This is how I stay in the realm of awkward-foreign-girl-taking-pictures rather than rude-American-girl-taking-pictures.

ask for permission
I don't speak Mandarin beyond a few survival phrases, none of which have to do with taking pictures, but I don't actually need any words to ask locals for permission. Before I take photos of certain things, for example a night market stall or people, I make eye contact and motion to my camera. Every single time so far, I get an overwhelmingly positive response. Most people seem ecstatic that I would find their fruit stall or even themselves photo worthy. This simple gesture lets people know I actually care about their feelings and allows me to snap as many pictures as I want without feeling awkward or guilty. Last week, if someone was at the temple we wanted to enter, we simply asked for permission before just walking inside and taking pictures. 
notice what locals are doing and respect it
This is pretty much how I get by day to day for far more than just figuring out how to be respectful while taking pictures. This is how I learned the rules of the road while driving my scooter, and this is how I learned how to get business done in the post office. This is very useful when trying to navigate what is appropriate and inappropriate in regards to taking photos. After living in Taiwan for more than two years, I know that a proper dress code for anything does not exist, so I don't cover up to visit a temple like I would in Thailand or Indonesia. Women here visit temples wearing shorts that are reflective of my underwear to give you an idea. Further, I pay attention to rooms that people don't go in at a temple, so I don't either. If I notice they don't touch something, then I don't either. If something is obviously revered, I just leave it alone. The simple action of paying attention to local behavior allows me to feel confident that I am not doing anything offensive while snapping photos.
put yourself in their shoes
I don't feel bad going into a temple and taking photos despite the fact they are well used by locals. Do I feel a little awkward? Sure, but that's not enough to keep me away. Taiwanese temples are breathtakingly beautiful and an iconic symbol of this country I call home. That said, I do not take pictures of people actively practicing their religion. In my opinion, certain things are meant to feel private. If I was a National Geographic photographer writing an article on Buddhism, that would be different, but I'm not. I am just me: a curious person, so when deciding whether it's appropriate to snap a picture, I always ask myself if I would want someone taking a picture of me if the situation was reversed. If I don't think I would want that, then I don't take the picture. It's as simple as that.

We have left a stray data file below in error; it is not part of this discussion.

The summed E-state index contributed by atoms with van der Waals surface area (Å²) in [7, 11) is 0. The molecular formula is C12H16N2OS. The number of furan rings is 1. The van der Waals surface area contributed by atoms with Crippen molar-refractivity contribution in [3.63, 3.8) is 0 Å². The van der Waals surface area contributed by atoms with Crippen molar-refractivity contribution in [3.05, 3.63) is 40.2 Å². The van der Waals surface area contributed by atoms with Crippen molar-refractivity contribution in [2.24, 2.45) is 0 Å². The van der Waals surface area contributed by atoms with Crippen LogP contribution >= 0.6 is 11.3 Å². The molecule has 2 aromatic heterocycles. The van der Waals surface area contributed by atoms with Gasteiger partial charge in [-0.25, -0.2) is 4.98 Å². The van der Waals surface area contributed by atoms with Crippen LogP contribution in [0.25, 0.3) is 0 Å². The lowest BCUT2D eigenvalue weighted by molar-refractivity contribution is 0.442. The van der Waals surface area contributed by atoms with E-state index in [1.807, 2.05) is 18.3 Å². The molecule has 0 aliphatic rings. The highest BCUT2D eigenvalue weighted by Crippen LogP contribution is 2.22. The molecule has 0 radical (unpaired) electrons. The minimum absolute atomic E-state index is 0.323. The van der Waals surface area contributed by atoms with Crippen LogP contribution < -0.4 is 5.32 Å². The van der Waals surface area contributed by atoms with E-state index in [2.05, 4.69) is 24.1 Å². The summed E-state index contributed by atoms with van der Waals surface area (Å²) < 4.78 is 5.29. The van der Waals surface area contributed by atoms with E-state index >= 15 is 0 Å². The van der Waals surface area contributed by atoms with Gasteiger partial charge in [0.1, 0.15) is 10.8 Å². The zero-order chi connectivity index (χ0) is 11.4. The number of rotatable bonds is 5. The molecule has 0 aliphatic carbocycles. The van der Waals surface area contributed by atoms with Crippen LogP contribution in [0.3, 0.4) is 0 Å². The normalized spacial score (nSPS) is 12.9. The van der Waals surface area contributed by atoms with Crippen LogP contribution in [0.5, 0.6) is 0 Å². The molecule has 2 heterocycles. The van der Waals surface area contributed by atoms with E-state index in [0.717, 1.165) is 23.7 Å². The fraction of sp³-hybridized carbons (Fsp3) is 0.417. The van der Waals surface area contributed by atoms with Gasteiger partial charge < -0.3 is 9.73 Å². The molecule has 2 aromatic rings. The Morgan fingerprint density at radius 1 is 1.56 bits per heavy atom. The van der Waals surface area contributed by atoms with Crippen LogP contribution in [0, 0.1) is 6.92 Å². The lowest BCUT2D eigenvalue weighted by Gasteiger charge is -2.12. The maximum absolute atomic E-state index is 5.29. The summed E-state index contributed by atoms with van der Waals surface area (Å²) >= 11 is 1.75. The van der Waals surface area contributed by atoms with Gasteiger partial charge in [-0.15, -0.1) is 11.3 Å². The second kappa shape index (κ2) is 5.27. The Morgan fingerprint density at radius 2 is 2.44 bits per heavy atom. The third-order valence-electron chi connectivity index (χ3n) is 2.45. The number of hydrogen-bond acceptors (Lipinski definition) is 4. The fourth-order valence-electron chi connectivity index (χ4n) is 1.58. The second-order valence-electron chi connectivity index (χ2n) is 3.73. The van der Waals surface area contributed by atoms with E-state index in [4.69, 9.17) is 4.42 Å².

remember that not every picture has to be an overt act
I have taken plenty of daily life photos in which the subjects have no idea I am taking their photo. Sometimes, this is easier said than done, but it is one way to remove worry from your end of the situation. It also means you don't have to ask for permission or jump through any hoops before taking out your camera. I usually do this by shooting from my hip. I don't bring my camera to eye level. I do this a lot at markets, and I usually love the image I get because it's a little crazy just like the scene I am capturing. 
Small, simple steps can ensure that locals feel respected and valued while at the same time allowing you the opportunity to snap away. 

What about you? Do you have any good tips for being a respectful (and maybe a little awkward) travel photographer??